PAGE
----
Most Crushing Dodgers Loss: June 3, 1989, Astros 5, Dodgers 4 (-1.653 WPA)
Major League Baseballmlb.mlb.com
In a game so long the WPA chart doesn’t fit in one row, the Dodgers fell to the Houston Astros after playing more than two full baseball games’ worth of innings. The Dodgers took a 2–0 lead in the first and cruised until the sixth. By that point, they were leading 4–1, but a two-out rally, sparked by three straight walks, tied things up at 4. That’s where the game would stay for the next 14 innings, despite both teams getting a baserunner to third (the Dodgers in the eight and the Astros in the 11th and 15th).
Finally, in the 21st inning, the Dodgers seemed to have their moment. A walk and single put Mike Scioscia and Willie Randolph on, while a passed ball moved them to second and third with nobody out. The Dodgers proceeded to strikeout, ground into a fielder’s choice at 3rd, and lineout, ending the rally without a run. One inning later, the Astros finished it off with a Rafael Ramirez walk-off single off the glove of Fernando Valenzuela, who entered the game in the 21st inning, not to pitch, but to play first base.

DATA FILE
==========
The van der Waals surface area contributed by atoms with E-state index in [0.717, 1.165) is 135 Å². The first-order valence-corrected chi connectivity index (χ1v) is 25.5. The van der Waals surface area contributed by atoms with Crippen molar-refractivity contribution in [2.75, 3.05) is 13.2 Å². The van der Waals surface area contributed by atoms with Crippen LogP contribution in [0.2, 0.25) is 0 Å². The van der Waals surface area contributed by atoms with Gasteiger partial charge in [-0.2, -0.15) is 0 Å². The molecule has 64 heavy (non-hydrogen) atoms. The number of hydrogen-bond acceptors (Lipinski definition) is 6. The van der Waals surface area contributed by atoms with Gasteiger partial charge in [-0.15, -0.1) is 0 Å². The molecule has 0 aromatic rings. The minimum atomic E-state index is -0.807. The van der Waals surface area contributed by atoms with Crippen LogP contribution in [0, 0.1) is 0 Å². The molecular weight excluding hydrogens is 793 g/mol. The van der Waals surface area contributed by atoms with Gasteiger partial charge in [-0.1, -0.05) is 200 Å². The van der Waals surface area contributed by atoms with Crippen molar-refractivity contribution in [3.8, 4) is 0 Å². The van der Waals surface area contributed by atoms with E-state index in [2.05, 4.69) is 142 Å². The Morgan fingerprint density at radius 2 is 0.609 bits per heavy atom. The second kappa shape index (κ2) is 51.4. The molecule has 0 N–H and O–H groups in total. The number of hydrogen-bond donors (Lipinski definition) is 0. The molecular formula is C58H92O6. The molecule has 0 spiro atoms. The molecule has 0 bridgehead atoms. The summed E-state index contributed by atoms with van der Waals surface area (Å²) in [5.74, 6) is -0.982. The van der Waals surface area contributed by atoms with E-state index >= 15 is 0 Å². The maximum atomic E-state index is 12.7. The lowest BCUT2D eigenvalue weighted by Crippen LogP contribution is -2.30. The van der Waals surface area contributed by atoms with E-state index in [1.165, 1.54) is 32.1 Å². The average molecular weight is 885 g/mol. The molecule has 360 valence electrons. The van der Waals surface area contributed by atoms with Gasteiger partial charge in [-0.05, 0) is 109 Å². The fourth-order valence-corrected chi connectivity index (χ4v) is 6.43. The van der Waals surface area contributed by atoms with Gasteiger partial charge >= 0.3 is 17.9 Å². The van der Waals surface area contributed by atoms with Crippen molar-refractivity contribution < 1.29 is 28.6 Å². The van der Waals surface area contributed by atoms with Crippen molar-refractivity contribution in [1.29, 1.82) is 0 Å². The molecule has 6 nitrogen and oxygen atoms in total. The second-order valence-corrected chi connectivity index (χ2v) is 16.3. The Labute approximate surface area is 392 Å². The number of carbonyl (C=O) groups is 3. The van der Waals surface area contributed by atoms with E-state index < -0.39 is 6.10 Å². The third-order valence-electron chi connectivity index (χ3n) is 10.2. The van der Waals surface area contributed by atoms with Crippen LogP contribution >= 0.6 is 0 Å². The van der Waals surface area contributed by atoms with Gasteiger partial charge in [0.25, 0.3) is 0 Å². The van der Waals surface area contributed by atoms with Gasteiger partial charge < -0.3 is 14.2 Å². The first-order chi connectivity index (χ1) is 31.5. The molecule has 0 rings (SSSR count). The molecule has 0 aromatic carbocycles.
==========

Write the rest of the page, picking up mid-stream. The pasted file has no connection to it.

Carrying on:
Also, shoutout to this Expos game, two months later, where the Dodgers actually had a worse WPA, but escaped with the win in another 22-inning affair.
(I wasn’t able to find a recording of Scully’s call of this game, so enjoy another Scully/Aaron moment)
Aaron gets the honors here for basically single-handedly getting the then-Milwaukee Braves back into a game that seemed lost. Trailing 5–1 in the bottom of the sixth, with two outs, Aaron hit a solo home run to reinvigorate the Braves. Two innings later, he’d hit a leadoff single and go on to score their fourth run, making it a one-run game. With two outs in the bottom of the ninth, Aaron hit a fly ball to centerfield that was misplayed by Don Demeter, who came into the game in the third. The tying run would score on the error, forcing extra innings.